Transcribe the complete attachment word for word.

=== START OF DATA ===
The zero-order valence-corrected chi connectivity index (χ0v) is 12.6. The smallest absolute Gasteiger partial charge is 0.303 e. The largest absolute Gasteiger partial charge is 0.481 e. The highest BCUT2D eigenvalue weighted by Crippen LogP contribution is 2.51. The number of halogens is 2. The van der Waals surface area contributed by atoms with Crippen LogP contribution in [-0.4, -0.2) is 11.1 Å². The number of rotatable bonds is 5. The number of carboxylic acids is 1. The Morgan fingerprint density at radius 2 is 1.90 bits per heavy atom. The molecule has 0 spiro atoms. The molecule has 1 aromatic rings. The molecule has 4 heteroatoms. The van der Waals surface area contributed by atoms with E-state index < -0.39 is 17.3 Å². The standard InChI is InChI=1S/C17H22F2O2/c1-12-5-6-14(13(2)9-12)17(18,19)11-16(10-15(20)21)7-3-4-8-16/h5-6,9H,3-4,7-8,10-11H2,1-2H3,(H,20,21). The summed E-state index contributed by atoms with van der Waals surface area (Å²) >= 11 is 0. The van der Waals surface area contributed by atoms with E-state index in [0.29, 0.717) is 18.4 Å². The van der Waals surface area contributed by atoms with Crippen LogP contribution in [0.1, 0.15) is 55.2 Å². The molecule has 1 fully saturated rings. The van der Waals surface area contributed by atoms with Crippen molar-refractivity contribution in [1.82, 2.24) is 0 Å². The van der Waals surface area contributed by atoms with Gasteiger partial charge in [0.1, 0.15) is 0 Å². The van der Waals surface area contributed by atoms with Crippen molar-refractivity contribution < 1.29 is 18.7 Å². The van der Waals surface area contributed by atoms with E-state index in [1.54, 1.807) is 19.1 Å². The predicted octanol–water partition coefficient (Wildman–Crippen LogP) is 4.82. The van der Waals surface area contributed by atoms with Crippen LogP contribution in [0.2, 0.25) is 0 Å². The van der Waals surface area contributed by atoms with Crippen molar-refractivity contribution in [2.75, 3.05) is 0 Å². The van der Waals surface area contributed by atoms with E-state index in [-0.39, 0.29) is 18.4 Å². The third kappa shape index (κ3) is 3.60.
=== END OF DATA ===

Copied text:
The zero-order valence-corrected chi connectivity index (χ0v) is 12.6. The smallest absolute Gasteiger partial charge is 0.303 e. The largest absolute Gasteiger partial charge is 0.481 e. The highest BCUT2D eigenvalue weighted by Crippen LogP contribution is 2.51. The number of halogens is 2. The van der Waals surface area contributed by atoms with Crippen LogP contribution in [-0.4, -0.2) is 11.1 Å². The number of rotatable bonds is 5. The number of carboxylic acids is 1. The Morgan fingerprint density at radius 2 is 1.90 bits per heavy atom. The molecule has 0 spiro atoms. The molecule has 1 aromatic rings. The molecule has 4 heteroatoms. The van der Waals surface area contributed by atoms with E-state index < -0.39 is 17.3 Å². The standard InChI is InChI=1S/C17H22F2O2/c1-12-5-6-14(13(2)9-12)17(18,19)11-16(10-15(20)21)7-3-4-8-16/h5-6,9H,3-4,7-8,10-11H2,1-2H3,(H,20,21). The summed E-state index contributed by atoms with van der Waals surface area (Å²) >= 11 is 0. The van der Waals surface area contributed by atoms with E-state index in [0.29, 0.717) is 18.4 Å². The van der Waals surface area contributed by atoms with Crippen LogP contribution in [0.1, 0.15) is 55.2 Å². The molecule has 1 fully saturated rings. The van der Waals surface area contributed by atoms with Crippen molar-refractivity contribution in [1.82, 2.24) is 0 Å². The van der Waals surface area contributed by atoms with Gasteiger partial charge in [0.1, 0.15) is 0 Å². The van der Waals surface area contributed by atoms with Crippen molar-refractivity contribution < 1.29 is 18.7 Å². The van der Waals surface area contributed by atoms with E-state index in [1.54, 1.807) is 19.1 Å². The predicted octanol–water partition coefficient (Wildman–Crippen LogP) is 4.82. The van der Waals surface area contributed by atoms with Crippen LogP contribution in [0.2, 0.25) is 0 Å². The van der Waals surface area contributed by atoms with Crippen molar-refractivity contribution in [2.75, 3.05) is 0 Å². The van der Waals surface area contributed by atoms with E-state index in [-0.39, 0.29) is 18.4 Å². The third kappa shape index (κ3) is 3.60.